With the myriad of pocket pistols available today it can be hard to pick one that’s just right. I held off on a .380 to replace my old KelTec P32 for years since most of the .380’s were similar size and held six rounds while my .32 ACP was held seven. Not enough of a difference to matter, at least for me. That changed when Ruger released the LCP Max. Once I could go to a similarly sized gun with 10 rounds of .380, or 12 rounds with the slightly extended mag, upgrading was a no-brainer.
Still super-compact, bigger caliber, and almost double the capacity with the 12-round mag plus better sights to boot. About the only thing I haven’t loved about the LCP Max was its somewhat long, mushy trigger. Then I got an e-mail from M*CARBO and everything changed.
A Short Stroke Flat Trigger and Spring Kit
I was already familiar with M*CARBO from their upgrades and accessories for the various KelTec products, and I’d used them on my SUB-2000 carbine and was happy with them. When I got the e-mail about an updated trigger and spring kit for the LCP Max I reached out and ordered a set immediately. The Ruger LCP Max Trigger Spring Kit was $29.95 and the Ruger LCP II and LCP MAX Short Stroke Flat Trigger was $54.99. About $85 for an at-home trigger upgrade is competitive with a decent mid-grade GLOCK trigger kit.
M*CARBO claims the spring kit will reduce your trigger pull from a factory weight of around seven pounds, down to between 5.75 and 4.5 pounds. It comes with both 10- and 12-pound hammer springs to give you some options on setting up your pull weight. It also includes a trigger return spring, firing pin spring and a firing pin installation fixture.
The flat trigger is CNC machined from 6061 aluminum with a black finish. It will work not only with the LCP Max but also the LCP 2 in either .22LR or .380 ACP. It’s an adjustable short-stroke trigger that they say can reduce the amount of pre-travel on the LCP Max trigger by up to 83% according to M*CARBO.
The adjustment can be made with the trigger installed, too, so you don’t have to take the gun apart to tweak it. The trigger has rounded edges to prevent trigger bite, and it comes with a heavy duty black Nitride coated trigger pin, a 5/32 inch set screw, and an appropriately tiny .05 inch Allen key.
M*CARBO is a veteran owned and operated company and their products are made in the USA, and are covered by a lifetime warranty.
Let me start by saying that I had never fully disassembled my LCP Max beyond basic field stripping for cleaning. I can malletize GLOCKs and AR’s together, but wouldn’t consider myself a gunsmith by any stretch of the imagination, nor am I even particularly mechanically inclined.
Luckily for me (and you) M*CARBO has some great installation videos on their website and Youtube that walk you through the installation process. You get a decent set of printed instructions as well, but I found following along with the videos to be especially helpful.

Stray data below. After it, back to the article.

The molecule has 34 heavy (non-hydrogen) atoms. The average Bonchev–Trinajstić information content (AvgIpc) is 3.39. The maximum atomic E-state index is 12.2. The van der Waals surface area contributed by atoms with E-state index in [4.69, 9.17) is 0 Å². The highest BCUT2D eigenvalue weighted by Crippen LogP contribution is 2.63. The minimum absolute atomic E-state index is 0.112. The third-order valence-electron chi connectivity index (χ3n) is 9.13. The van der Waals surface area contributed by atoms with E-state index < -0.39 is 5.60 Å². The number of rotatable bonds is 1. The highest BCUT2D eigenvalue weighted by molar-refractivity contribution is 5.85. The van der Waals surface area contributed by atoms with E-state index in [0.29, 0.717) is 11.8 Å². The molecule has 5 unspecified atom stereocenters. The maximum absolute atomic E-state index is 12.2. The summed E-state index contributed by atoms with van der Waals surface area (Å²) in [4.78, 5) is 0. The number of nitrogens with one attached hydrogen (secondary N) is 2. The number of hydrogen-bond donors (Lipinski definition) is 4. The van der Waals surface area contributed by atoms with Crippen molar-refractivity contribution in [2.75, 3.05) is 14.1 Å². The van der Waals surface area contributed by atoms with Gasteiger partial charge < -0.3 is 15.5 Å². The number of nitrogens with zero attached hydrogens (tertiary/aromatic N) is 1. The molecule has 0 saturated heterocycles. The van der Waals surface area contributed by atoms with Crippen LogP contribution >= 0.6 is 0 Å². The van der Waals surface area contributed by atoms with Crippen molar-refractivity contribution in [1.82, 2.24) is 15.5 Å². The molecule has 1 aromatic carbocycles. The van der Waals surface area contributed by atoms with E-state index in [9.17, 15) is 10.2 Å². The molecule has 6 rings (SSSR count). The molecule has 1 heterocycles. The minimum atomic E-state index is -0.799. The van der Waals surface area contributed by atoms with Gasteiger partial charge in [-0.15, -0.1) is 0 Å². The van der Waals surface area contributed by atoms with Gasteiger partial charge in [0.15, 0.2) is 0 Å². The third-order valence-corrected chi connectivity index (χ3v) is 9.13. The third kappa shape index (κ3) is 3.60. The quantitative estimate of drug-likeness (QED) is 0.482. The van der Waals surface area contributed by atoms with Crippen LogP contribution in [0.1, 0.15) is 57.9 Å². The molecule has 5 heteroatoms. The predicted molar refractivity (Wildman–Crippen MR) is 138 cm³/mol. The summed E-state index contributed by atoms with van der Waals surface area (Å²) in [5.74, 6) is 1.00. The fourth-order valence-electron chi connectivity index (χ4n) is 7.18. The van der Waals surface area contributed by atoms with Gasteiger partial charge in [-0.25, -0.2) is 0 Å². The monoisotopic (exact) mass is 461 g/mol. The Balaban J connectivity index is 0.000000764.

You don’t need a lot of tools for the process either. Some punches, a hammer, a flat head screwdriver, some Loctite, a bench block (or a roll of masking tape) and some safety glasses.
I sat down at my workbench and brought the video up on my phone and just followed along. It was well filmed and very straightforward. I could pause it or go back when I needed to and between it and the printed instructions I managed to actually disassemble my LCP Max and install the new parts and get it back together quickly with a minimum fuss and only a moderate amount of swearing. Honestly, if I could do it without any bloodletting or chucking the parts across the room in frustration, I’m pretty sure anybody can.
Trigger Feel and Testing
With the the factory trigger my LCP’s pull weight was around 7.5 pounds and had a long reset. After installation, using the 12-pound hammer spring, my trigger pull weighed in just under 4.5 pounds, right at the low end of M*CARBO’s estimate.
Aside from being lighter, the pull is also much crisper now. There’s still some initial take-up on your first shot, but there’s an obvious stopping point (wall) before the trigger breaks. After firing the first shot there is now a short reset with an audible click before firing the next shot. It isn’t as short as a striker-fired trigger, but it’s significantly better than the factory Ruger trigger.
Even though everything looked good via a function check and dry firing, I wanted to make sure everything was working reliably since my LCP Max is a carry gun. I took a trip to the range with a mix of Speer Lawman 95gr FMJ ammo and Steinel 80gr solid copper hollow points, which are my carry load.
I ran around 100 rounds through the pistol with no issues whatsoever. Reliability was unchanged, which is always a concern when you swap out a major component like the trigger and springs. While the trigger felt good dry-firing it at the workbench, you can really see the difference on the range. Knocking three pounds off the trigger’s pull weight, accompanied by a crisper let-off, helped tighten up my groups considerably and the short reset helped with faster follow-up shots.
The most important aspect of a carry gun is that it goes bang every time you need it to, and the LCP Max still does that admirably despite me being the one to do the trigger upgrade. As I said, if I can do this anyone can. Just follow the printed instructions or follow along with M*CARBO’s videos and you’ll be judt fine.
The next big thing is actually being able to hit your target and the MCARBO Short Stroke Flat Trigger and LCP Max Spring Kit definitely make that easier. If you like the LCP Max, but always felt that it could be a little better, then MCARBO has got you covered. For the cost of a few boxes of ammo you can significantly improve the trigger on your pistol and improve the accuracy and speed of a gun you depend on for self-defense. That’s a pretty good deal, especially when you can do it in an hour or less at your kitchen table.